Sister Rose Timothy Galvin, MM

Born: November 21, 1914
Entered: December 8, 1940
Died: November 25, 2002

In today’s Gospel, Jesus shows compassion for the woman who, for eighteen years, had been possessed by a spirit that left her enfeebled; bent double and quite unable to stand upright. To me, this reading speaks to us of Sister Rose Timothy Galvin who, throughout her life, dedicated herself very specially to the poor women of the world and joined with them in their struggle to stand up for their rights. After sixty-two years as a Maryknoll Sister, Sister Rose Timothy Galvin died peacefully in our Residential Care Unit on November 25, 2002, at eighty-eight years of age.

Mary Bernardine Galvin was born in Elizabeth, NJ, on November 21, 1914, one of three children, two boys and a girl, to Timothy and Bernardine Kroeschel Galvin. Mary attended St. Michael’s Elementary School, Batten High School and then completed a fourteen-month course at Drake Business School in Newark. After graduation, she was employed by the Singer Manufacturing Company as a clerk and stenographer for six years. During this time, she also participated in a group whose goals were to eradicate from society all forms of racism and violence.

Mary entered Maryknoll on December 8, 1940, and at Reception, received the religious name of Sister Rose Timothy, which she retained throughout her life, although many of her friends and co-workers fondly called her Rose T! She made her Final Vows June 30, 1946, at Maryknoll and was then assigned to use her secretarial talents in the Procurator’s Office at our Center. Later that year, after a six-month’s course at Immaculate Heart College in Los Angeles, Sister Rose Timothy received a certificate in social work and was assigned to Stockton, CA, where she worked in Catholic Social Services as a social worker with migrant workers. Her ministry in Stockton involved counseling in parent-child relationships, guiding those working with children in foster homes and in the institutional placement of children.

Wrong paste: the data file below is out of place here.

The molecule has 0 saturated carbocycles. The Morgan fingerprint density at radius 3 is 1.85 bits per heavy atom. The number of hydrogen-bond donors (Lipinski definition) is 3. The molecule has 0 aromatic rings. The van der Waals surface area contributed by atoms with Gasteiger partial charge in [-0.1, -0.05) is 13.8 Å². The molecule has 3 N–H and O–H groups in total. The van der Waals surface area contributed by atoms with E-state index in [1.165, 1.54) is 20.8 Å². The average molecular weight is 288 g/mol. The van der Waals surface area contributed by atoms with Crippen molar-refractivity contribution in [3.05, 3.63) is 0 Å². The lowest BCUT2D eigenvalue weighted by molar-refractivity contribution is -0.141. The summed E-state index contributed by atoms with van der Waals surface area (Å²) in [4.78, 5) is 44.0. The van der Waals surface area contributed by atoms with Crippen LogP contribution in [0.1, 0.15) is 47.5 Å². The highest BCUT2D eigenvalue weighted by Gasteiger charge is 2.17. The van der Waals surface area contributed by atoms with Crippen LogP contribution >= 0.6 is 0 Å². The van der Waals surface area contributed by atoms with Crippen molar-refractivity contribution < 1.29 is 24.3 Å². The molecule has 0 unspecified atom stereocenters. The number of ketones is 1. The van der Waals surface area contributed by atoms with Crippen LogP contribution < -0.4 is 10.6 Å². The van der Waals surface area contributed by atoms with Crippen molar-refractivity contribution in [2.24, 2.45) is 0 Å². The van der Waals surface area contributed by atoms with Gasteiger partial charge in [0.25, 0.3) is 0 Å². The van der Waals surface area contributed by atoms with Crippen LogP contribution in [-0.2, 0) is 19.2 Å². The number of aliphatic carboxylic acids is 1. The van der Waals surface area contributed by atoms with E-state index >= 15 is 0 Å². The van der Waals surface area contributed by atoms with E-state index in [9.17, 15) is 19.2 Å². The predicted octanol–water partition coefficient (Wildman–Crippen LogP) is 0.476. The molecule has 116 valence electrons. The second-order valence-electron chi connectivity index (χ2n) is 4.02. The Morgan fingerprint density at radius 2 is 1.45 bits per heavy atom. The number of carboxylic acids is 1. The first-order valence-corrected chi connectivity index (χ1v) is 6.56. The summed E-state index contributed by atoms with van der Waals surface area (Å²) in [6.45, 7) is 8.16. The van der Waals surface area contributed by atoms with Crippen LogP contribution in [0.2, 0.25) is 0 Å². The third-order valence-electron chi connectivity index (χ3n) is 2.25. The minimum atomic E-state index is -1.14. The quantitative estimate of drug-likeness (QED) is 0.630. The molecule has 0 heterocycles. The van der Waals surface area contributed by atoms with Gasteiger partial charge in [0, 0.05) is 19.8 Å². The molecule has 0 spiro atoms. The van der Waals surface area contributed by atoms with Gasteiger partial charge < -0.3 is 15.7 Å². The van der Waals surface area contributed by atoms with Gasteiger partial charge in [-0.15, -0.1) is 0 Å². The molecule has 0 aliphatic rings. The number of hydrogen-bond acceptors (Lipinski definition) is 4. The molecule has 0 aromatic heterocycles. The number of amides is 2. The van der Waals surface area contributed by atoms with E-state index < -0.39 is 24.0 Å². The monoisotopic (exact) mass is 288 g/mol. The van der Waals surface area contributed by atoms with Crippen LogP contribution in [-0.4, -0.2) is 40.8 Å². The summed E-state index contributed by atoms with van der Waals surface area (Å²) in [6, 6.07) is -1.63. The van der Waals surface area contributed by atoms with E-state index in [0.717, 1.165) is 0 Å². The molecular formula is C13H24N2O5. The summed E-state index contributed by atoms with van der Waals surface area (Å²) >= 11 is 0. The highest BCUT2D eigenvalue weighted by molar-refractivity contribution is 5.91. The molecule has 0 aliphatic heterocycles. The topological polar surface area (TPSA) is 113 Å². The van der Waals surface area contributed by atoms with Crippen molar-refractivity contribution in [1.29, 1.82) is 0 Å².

Due to her dedication to the poor, Sister Rose Timothy received the Citizen of the Month Award which described her as “the mainstay in the local Catholic Social Service organization” and recognized her “long hours of tireless service for the needy and the distraught.”

In 1955, Sister Rose Timothy was assigned to work in the Bolivia/Peru Region where she took up ministry in Montero, a rural town some fifty miles outside the city of Santa Cruz. Sister Rose Timothy spoke of this time as “an opportunity to be of service to poor families and a very good experience.”

In 1961, she was transferred to Peru where she spent the next thirty-seven years in mission working primarily in Lima. At first, she worked in the Catholic Charities Office in Lima which offered social services to 3.2 million people. In 1966, she went to live with the poor in Caja de Agua, an urban area on the outskirts of Lima, and through her participation in the people’s lives, learned with them to daily struggle for justice. In Caja de Agua, she promoted social-cultural projects such as theater and folklore performances, a library and creative recreation projects. After the earthquake in 1970, Sister Rose Timothy was asked to go to the scene of most destruction, a town called Juarez, and administer a program directed to the rebuilding of this rural area.

All of these experiences led Sister Rose Timothy, along with Sister Rose Dominic Trapasso, her longtime friend and co-worker, to develop a program called “Center for Cultural Promotion, Creativity and Change.” The Center has a library service to high school and university students, a documentation service on social problems whose materials serve parishes, students and professionals, and prepares and sells booklets on popular education. Sister Rose Timothy stated that the most important aim of the Center was: “To help the Peruvian woman first become aware of herself as a person, her value as a person and the contribution she can make to her family and society as a result of this awareness.”